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Dear Mr. Malmin,
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According to the following editorial note from The Papers of George Washington, Presidential Series, vol. 2, 1 April 1789 – 15 June 1789 Congress arranged that “after the oath shall have been administered to the President, he, attended by the Vice President and the members of the Senate and House of Representatives, proceed to St. Paul’s Chapel, to hear Divine Service, to be performed by the Chaplain of Congress already appointed.” The editorial note then goes on to state that “Following the address the president and the members of the House and Senate walked about seven hundred yards to St. Paul’s Chapel to attend services conducted by the Rev. Dr. Samuel Provoost, bishop of the Episcopal church of New York and rector of Trinity Church. Prayers were offered and a Te Deum sung, and after the services GW retired to the presidential mansion.” The Reverend Samuel Provoost, Episcopal Bishop of New York, was appointed as the Senate's first chaplain on April 25, 1789. The diary of Tobias Lear, personal secretary to George Washington, simply stated that “the bishop read prayers suited to the occasion.” Likewise, the description in the Gazette of the United-States given on May 2, 1789 refers to it as simply as “divine service.” Unfortunately, while one of sources does specify that the Te Deum was sung, none of these sources provide the text of any of these prayers, nor do they specify if the service was performed according to the liturgies in use by the Episcopal Church at the time or according to some other order of worship written especially for the occasion. Likewise, no mention is made of a sermon being given or not. We also contacted the parish archives for Trinity Church, Wall Street, and they informed us that they do not have an account that tells any of the specifics of the service.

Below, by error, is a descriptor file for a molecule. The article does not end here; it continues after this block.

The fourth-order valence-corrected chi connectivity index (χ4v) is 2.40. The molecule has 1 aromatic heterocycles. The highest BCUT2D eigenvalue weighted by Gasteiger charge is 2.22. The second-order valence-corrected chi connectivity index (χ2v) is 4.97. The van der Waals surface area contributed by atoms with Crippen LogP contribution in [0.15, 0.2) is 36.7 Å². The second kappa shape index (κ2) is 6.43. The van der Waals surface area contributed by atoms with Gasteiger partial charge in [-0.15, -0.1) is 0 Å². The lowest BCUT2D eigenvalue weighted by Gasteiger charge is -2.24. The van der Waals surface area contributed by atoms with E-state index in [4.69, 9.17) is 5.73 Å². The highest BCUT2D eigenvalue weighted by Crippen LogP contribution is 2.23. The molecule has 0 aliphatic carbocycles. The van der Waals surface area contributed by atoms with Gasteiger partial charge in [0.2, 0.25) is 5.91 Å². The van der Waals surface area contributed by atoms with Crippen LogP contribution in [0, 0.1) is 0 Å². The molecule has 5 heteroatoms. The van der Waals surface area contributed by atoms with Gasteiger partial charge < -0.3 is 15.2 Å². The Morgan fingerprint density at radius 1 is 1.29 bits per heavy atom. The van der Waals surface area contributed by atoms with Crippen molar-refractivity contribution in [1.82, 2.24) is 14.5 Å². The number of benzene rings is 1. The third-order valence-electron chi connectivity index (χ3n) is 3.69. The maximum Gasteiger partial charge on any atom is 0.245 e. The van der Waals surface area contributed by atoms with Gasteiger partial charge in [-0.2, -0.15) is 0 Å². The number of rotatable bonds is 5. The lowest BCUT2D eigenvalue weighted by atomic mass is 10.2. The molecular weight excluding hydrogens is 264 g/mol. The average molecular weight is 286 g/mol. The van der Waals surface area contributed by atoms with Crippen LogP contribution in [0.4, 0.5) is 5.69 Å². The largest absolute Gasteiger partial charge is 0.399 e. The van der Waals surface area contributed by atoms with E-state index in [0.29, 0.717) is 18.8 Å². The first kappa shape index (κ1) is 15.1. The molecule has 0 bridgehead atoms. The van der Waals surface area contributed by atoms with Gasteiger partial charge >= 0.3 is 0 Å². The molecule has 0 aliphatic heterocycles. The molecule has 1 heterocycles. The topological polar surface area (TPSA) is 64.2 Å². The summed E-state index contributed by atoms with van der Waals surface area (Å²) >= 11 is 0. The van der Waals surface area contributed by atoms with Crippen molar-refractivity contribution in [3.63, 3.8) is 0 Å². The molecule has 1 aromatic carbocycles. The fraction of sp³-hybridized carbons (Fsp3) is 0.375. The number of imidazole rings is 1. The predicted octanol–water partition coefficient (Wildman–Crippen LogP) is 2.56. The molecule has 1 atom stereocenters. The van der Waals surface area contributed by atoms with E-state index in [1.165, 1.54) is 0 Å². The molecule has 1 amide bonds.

The following archival institutions might have records that can shed additional light on this topic. The Center for Legislative Archives (LL) might have records of the First Congress regarding the planning of the inauguration activities or records of Rev. Provoost in his capacity as the chaplain to the Senate. They can be contacted at firstname.lastname@example.org. You also may contact the Diocesan Archivist and Historiographer for The Episcopal Diocese of New York. Also, try searching for the personal papers of those who would have attended the service, such as members of Congress.
We hope this information is helpful. Best of luck with your research!